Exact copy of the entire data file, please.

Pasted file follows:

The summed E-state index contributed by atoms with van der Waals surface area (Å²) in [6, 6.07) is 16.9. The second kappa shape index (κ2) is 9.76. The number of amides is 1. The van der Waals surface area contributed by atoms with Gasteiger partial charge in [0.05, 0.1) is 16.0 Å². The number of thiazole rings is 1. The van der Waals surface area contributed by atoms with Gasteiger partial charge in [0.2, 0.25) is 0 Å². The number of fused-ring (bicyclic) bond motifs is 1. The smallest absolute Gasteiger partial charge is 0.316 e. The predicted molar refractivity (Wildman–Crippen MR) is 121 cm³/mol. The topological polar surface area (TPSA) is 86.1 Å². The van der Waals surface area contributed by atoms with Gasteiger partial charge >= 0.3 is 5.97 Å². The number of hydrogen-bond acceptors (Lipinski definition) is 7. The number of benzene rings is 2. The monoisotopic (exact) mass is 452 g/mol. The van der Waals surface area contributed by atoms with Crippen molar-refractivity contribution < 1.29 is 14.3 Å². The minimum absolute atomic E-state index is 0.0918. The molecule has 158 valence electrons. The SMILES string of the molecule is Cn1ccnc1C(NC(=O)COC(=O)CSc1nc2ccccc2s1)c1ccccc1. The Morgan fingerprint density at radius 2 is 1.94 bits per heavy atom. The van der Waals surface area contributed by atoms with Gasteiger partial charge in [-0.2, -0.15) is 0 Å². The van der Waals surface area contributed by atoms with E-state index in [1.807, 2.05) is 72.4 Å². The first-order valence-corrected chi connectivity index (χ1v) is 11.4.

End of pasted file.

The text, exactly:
The summed E-state index contributed by atoms with van der Waals surface area (Å²) in [6, 6.07) is 16.9. The second kappa shape index (κ2) is 9.76. The number of amides is 1. The van der Waals surface area contributed by atoms with Gasteiger partial charge in [0.05, 0.1) is 16.0 Å². The number of thiazole rings is 1. The van der Waals surface area contributed by atoms with Gasteiger partial charge in [0.2, 0.25) is 0 Å². The number of fused-ring (bicyclic) bond motifs is 1. The smallest absolute Gasteiger partial charge is 0.316 e. The predicted molar refractivity (Wildman–Crippen MR) is 121 cm³/mol. The topological polar surface area (TPSA) is 86.1 Å². The van der Waals surface area contributed by atoms with Gasteiger partial charge >= 0.3 is 5.97 Å². The number of hydrogen-bond acceptors (Lipinski definition) is 7. The number of benzene rings is 2. The monoisotopic (exact) mass is 452 g/mol. The van der Waals surface area contributed by atoms with Crippen molar-refractivity contribution < 1.29 is 14.3 Å². The minimum absolute atomic E-state index is 0.0918. The molecule has 158 valence electrons. The SMILES string of the molecule is Cn1ccnc1C(NC(=O)COC(=O)CSc1nc2ccccc2s1)c1ccccc1. The Morgan fingerprint density at radius 2 is 1.94 bits per heavy atom. The van der Waals surface area contributed by atoms with Gasteiger partial charge in [-0.2, -0.15) is 0 Å². The van der Waals surface area contributed by atoms with E-state index in [1.807, 2.05) is 72.4 Å². The first-order valence-corrected chi connectivity index (χ1v) is 11.4.